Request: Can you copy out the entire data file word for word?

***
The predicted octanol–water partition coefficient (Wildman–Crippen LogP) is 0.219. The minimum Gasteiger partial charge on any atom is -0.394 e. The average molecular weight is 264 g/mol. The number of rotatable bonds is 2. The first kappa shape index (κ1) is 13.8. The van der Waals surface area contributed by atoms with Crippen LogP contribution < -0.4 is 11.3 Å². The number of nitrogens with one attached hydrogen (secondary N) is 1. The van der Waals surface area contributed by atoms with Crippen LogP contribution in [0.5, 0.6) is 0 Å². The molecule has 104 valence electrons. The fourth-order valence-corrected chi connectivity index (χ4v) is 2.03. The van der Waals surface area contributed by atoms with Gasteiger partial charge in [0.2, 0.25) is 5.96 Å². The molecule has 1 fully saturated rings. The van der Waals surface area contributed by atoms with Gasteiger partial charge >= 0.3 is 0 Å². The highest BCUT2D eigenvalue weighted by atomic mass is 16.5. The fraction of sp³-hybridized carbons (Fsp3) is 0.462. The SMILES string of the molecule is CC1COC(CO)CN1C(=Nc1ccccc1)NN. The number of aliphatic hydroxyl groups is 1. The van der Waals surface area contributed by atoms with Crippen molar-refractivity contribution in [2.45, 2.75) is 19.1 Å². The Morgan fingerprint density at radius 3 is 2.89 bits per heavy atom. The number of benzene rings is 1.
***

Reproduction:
The predicted octanol–water partition coefficient (Wildman–Crippen LogP) is 0.219. The minimum Gasteiger partial charge on any atom is -0.394 e. The average molecular weight is 264 g/mol. The number of rotatable bonds is 2. The first kappa shape index (κ1) is 13.8. The van der Waals surface area contributed by atoms with Crippen LogP contribution < -0.4 is 11.3 Å². The number of nitrogens with one attached hydrogen (secondary N) is 1. The van der Waals surface area contributed by atoms with Crippen LogP contribution in [0.5, 0.6) is 0 Å². The molecule has 104 valence electrons. The fourth-order valence-corrected chi connectivity index (χ4v) is 2.03. The van der Waals surface area contributed by atoms with Gasteiger partial charge in [0.2, 0.25) is 5.96 Å². The molecule has 1 fully saturated rings. The van der Waals surface area contributed by atoms with Gasteiger partial charge >= 0.3 is 0 Å². The highest BCUT2D eigenvalue weighted by atomic mass is 16.5. The fraction of sp³-hybridized carbons (Fsp3) is 0.462. The SMILES string of the molecule is CC1COC(CO)CN1C(=Nc1ccccc1)NN. The number of aliphatic hydroxyl groups is 1. The van der Waals surface area contributed by atoms with Crippen molar-refractivity contribution in [2.45, 2.75) is 19.1 Å². The Morgan fingerprint density at radius 3 is 2.89 bits per heavy atom. The number of benzene rings is 1.